Hillary Clinton’s announcement was one for the ages – an age when we debate the great issues in 140 character bites or stare transfixed at video images. Contrast it with how Ronald Reagan's announcement treated citizens as intelligent adults.
The only morsel of substance the public got from Clinton was that “the deck is still stacked in favor of those at the top” – a bit of Elizabeth Warren insurance. Other than that, we got beautifully produced images of the Democratic coalition in all its diversity aiming hopefully toward the future. It was all amber waves of grain.
For an announcement with content read Ronald Reagan’s proclamation that he would seek the presidency in 1980: the economy, inflation, the strength of the dollar, an overspending federal government, taxes. He spoke about the Kemp-Roth tax bill (yes, he apparently expected that his audience would understand the reference). The candidate invoked the Tenth Amendment. Reagan addressed energy and as with his economic plans, didn’t leave the public wondering what his policies might be: remove government obstacles to domestic production of oil and gas, wider use of nuclear power, coal. Reagan promised a robust approach to the Soviet Union and its possible nuclear superiority. He promised a renewed long-term diplomatic strategy. He announced he would back statehood for Puerto Rico and he'd seek a new compact with Canada and Mexico. Reagan promised to uphold and revere “religion, education and, above all, family.”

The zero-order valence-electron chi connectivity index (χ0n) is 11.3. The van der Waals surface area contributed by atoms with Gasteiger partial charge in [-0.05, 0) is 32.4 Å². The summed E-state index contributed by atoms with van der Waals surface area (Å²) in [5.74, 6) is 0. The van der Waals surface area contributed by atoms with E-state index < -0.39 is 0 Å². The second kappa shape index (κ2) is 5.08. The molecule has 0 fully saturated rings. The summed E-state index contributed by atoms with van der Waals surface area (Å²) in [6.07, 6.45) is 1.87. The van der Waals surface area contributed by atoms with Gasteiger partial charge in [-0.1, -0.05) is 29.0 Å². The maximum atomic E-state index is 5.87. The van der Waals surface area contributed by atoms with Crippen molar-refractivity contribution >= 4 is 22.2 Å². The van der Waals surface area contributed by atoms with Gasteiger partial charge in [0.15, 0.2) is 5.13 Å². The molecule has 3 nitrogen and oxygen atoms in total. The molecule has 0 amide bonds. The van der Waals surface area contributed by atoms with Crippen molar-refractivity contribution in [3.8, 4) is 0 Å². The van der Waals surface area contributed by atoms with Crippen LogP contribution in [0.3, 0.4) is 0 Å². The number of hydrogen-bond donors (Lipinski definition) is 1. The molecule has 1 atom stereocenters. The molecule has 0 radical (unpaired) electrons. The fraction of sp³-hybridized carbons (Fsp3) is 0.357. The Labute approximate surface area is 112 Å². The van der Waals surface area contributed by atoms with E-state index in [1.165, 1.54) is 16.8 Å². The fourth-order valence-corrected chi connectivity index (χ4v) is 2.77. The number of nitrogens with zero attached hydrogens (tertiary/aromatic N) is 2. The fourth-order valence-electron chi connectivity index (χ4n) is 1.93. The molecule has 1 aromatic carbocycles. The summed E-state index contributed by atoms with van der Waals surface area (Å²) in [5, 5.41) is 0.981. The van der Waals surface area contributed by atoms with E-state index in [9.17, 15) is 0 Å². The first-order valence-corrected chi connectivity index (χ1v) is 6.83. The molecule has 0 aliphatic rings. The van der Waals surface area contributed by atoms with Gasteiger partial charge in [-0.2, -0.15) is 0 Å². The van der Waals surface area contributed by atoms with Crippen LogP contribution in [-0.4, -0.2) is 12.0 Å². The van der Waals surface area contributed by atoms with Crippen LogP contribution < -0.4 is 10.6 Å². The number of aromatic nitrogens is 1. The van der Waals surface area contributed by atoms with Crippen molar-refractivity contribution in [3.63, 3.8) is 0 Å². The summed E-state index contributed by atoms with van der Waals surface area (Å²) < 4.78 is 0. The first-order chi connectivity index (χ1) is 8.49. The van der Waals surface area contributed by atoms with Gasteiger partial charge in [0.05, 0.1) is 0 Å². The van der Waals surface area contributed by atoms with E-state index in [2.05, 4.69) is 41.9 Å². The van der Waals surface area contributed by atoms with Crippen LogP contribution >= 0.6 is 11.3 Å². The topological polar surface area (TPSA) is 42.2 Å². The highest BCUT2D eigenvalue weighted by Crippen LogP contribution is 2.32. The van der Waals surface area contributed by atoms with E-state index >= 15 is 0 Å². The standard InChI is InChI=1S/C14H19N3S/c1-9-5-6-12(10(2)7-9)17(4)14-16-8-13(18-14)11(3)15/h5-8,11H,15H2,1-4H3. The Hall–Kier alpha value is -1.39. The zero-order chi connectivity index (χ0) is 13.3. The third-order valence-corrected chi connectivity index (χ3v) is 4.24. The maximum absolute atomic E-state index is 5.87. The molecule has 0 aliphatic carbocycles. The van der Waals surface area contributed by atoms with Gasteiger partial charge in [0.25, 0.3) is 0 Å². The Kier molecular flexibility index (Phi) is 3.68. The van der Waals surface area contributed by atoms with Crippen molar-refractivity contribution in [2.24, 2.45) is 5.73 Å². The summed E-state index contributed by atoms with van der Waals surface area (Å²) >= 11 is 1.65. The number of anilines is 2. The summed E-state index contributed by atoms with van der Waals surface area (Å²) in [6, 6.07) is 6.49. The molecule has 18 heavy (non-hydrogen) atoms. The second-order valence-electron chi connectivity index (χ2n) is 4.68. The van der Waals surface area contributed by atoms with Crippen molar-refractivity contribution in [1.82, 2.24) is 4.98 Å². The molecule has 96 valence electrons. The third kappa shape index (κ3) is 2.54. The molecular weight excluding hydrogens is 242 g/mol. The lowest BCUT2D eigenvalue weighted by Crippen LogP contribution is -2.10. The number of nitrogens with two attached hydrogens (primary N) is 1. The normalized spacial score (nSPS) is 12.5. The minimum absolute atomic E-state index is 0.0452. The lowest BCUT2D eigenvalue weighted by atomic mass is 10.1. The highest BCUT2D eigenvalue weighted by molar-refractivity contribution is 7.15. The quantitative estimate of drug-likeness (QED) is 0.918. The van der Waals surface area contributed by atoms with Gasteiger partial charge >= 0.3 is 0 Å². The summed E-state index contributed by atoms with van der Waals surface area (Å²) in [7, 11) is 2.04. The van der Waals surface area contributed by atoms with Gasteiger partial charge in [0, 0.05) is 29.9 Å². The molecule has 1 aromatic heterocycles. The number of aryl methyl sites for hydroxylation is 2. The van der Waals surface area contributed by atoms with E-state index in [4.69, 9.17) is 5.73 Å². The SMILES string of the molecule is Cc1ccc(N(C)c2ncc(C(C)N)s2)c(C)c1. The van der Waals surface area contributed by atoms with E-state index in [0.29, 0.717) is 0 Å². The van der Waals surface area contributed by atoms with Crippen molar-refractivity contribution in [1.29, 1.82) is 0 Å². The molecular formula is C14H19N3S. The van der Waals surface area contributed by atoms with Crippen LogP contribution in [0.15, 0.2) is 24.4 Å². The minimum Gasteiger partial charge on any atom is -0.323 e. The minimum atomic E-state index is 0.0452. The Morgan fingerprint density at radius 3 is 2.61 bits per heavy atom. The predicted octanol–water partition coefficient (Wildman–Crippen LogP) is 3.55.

Reagan left no room for doubt as to what he regarded as the major challenges facing the nation and what his approach would be toward them. Like his ideas or not, they were ideas and they were out there for the citizens to consider and debate.
A slick announcement video tells us what the candidate’s strategy is but doesn’t tell us what her presidency might be like or how the candidate views the nation. Two minute videos are cynical and insulting to the citizen, assuming that somehow we can’t handle an actual discussion of the challenges the country faces and the policies the candidate would favor in addressing them.
I suppose there are about a dozen or so more presidential announcement videos to go this cycle. I’ll be looking for the one that emulates Reagan.